The Los Angeles Unified School District plans to turn many of its 700,000 students into "smart sensors," to help keep the school facilities running smoothly.
The L.A. school district is using a mobile app to report maintenance issues.
The school system has quietly deployed a mobile phone application that allows users to easily report maintenance issues. Anyone with a smartphone -- students, teachers and parents -- who has downloaded the app, can take a photo of a maintenance issue, water leak, broken window or some other problem, and then send the report in for maintenance action.
With the ubiquity of apps and smartphones, and the improving integration of social media-type services with backend systems, using an app to record maintenance problems may seem like an obvious application. But what makes the LA school district's effort noteworthy is its scale. The district has around 700,000 students and 14,000 buildings located on 700 square miles of property.
What happens to the maintenance operation once thousands of users begin reporting problems? The school district hopes it leads to speedier resolution of issues and better preparation through the use of photos and GPS data that will help the maintenance staff identify and locate a problem.
"It's another eye at the school site for us," said Danny Lu, a business analyst at the school district. Previously, if a student, teacher or staff member saw a broken window, water leak, graffiti or anything else in need of repair, the issue would be reported to the site's plant manager, who would notify the school system's service desk.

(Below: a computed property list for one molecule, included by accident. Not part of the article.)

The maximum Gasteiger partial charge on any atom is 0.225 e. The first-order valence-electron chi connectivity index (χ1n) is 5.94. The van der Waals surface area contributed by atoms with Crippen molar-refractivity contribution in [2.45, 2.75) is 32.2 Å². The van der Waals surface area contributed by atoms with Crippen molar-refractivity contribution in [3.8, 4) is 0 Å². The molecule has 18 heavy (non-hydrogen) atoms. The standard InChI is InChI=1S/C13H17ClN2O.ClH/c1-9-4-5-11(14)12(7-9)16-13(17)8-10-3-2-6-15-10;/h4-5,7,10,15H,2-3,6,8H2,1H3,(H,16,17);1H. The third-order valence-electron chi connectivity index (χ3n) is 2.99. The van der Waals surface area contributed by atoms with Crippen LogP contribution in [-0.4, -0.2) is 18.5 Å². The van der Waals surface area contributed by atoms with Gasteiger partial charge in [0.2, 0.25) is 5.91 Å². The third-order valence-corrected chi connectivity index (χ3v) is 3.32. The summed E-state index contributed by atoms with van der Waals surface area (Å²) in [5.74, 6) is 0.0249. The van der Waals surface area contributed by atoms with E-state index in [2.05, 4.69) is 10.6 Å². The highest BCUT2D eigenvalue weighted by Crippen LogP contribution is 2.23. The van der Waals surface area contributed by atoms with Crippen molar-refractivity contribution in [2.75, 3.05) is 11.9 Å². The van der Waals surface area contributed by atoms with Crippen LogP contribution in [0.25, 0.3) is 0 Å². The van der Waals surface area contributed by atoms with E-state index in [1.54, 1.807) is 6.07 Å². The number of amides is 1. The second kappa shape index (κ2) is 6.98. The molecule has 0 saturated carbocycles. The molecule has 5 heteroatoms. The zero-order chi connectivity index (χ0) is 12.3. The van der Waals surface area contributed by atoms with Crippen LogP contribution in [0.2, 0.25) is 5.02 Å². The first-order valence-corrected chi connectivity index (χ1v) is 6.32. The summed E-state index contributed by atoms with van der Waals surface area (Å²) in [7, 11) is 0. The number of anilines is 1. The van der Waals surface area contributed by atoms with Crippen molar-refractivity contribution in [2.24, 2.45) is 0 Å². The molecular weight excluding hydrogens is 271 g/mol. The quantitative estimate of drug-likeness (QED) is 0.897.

The mobile app, developed by CitySourced , enables users to report everything from potholes to public safety issues in their local communities.
The district integrated this capability into its IBMMaximo software that manages the physical assets and work orders. All the calls that come from this app go to the Maximo system, although the app-generated reports are reviewed by staff.
The school district receives more than 300,000 service calls a year. It has so far received about 1,700 reports via the application, although the school district hasn't advertised the application due to testing and integration. It plans to promote its use in three high schools next month, Lu said.
Any student, from K-12, will be able to use the app, he said.
Will the app become an outlet for pranks? Will the school district get flooded with fake maintenance issues on April 1? Time will tell, but Lu said the school system will know whose cell phone generated the maintenance request.
The school district already has physical sensors on some systems that record issues, but the interesting aspect of this project "is using people as a smart sensor." said Dave Bartlett, vice president for industry solutions at IBM.
"People with their five senses make a much better sensor," he said.
Patrick Thibodeau covers cloud computing and enterprise applications, outsourcing, government IT policies, data centers and IT workforce issues for Computerworld. Follow Patrick on Twitter at @DCgov or subscribe to Patrick's RSS feed . His e-mail address is email@example.com .
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